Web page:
Graeme McDowell says new Saudi-backed Tour was too good to turn down while Rory McIlroy changes position

Graeme McDowell admits the consequences of joining the Saudi-backed LIV Golf International Series are “scary” but insists the chance to play in the $25m event was too good to turn down.

he Portrush man was named in the 48-player field for next week’s event in St Albans, the first in a money-spinning new series fronted by Greg Norman and backed by the Saudi regime.

McDowell will be joined by the likes of Dustin Johnson, Lee Westwood, and Sergio Garcia at Centurion Club next week.

However, it is not a decision that comes without risk. The PGA Tour and DP World Tour have threatened to ban all rebel players from their tournaments – which includes the Ryder Cup – but McDowell has implored them to see sense.

“The perceived consequences are definitely concerning,” McDowell said. “But as players, we just ask ourselves the question, if we do get banned from the PGA Tour and the DP World Tour, for example, is that good for the sport of golf?

“I believe it is not good for the game and I really feel what the guys at LIV have done is they’ve tried to create a schedule, which especially fits around the PGA Tour.

“It is designed to co-exist with the other tours in the world and let’s just hope that it all works out. The unknowns are a little scary, but I am sure it’s weighed into the decision of every player that’s decided to take the leap. And we just hope that the right decision will be made.”

A former major champion, McDowell also has ambitions to one day captain Europe in the Ryder Cup but that would certainly be dashed if the DP World Tour takes a stand.

But the 2014 Ryder Cup hero says it is not a decision he has taken lightly.

He added: “It was an exceedingly difficult decision. It is a difficult decision as a player when there’s so many unknowns. We do not know what the reaction is going to be.

“It just boils down to the fact that I am a business and I have operated all over the world for 20 years. This is a compelling opportunity. It is a fun format and there are some guarantees there.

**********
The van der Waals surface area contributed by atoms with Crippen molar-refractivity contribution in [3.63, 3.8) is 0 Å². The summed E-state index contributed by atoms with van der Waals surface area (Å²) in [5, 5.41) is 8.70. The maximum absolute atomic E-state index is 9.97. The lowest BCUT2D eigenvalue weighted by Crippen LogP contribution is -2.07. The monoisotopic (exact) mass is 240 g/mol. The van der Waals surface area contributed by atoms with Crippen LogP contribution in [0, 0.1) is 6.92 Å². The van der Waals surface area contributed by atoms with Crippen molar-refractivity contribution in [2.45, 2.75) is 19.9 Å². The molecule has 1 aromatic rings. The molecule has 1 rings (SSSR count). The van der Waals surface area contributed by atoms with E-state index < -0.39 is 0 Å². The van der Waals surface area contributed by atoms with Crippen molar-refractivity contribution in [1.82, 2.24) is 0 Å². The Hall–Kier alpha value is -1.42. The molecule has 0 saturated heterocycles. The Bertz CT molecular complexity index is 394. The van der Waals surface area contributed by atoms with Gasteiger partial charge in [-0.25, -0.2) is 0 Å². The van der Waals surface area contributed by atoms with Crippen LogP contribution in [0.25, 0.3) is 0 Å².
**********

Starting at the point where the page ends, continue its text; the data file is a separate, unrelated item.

“It was not a decision I took very lightly. I realised the consequences could be far-ranging. But I felt like it was the right decision for me and my family – to be able to take an opportunity like this and play on something new.”

McDowell will warm up for the event by going back to where it all began, with Slaley Hall in Newcastle the venue for the latest leg of the Asian Tour International Series.

It was at Slaley Hall where McDowell made his professional debut 20 years ago this week.

The 42-year-old added: “It has been a fun journey and hopefully there are some years ahead. I want to stay competitive.

“I still feel good enough to play at a high level.

“This week I think I can compete and beat this field.”

Meanwhile. Rory McIlroy appears to have softened in his doubts over the new series.


Rory McIlroy

Speaking yesterday ahead of his participation in the Memorial Open at Muirfield Village Golf Club in Dublin, Ohio, the Holywood star said he can understand the lure of the initiative for some players.

“You know, you have some guys in a position where like they are literally not guaranteed a job next year,” he told a press conference.

“As we’ve seen, it’s a young man’s game nowadays. So someone that isn’t guaranteed their Tour card next year, another entity comes along and says, we’ll guarantee you this amount for three years, plus you’re playing for a ton more prize money, and you’re playing less events, you can spend more time with your family.

“I mean, whenever you sit down and look at some of those things, you know, it’s very appealing to some of those guys that are in that position.

“Again, I’m not in that position, and it’s not something that I would do. But you know, you at least have to try to put yourself in other people’s shoes and see where they are coming from.”

As for McIlroy, he insists he can still build on his US PGA fail in Ohio this weekend.

McIlroy faded from a first round lead to finish eighth on two under par at the US PGA last month as his eight-year major drought continued.

“I did some really good stuff that week. It’s just a matter of trying to build on that,” he said.

“I’m embarking on a four-week stretch here. So I’m going to be playing a lot of golf coming up and I feel like my game is in good shape.”

Free entry for the International Series England (2-5 June) is open to all fans by simply registering at

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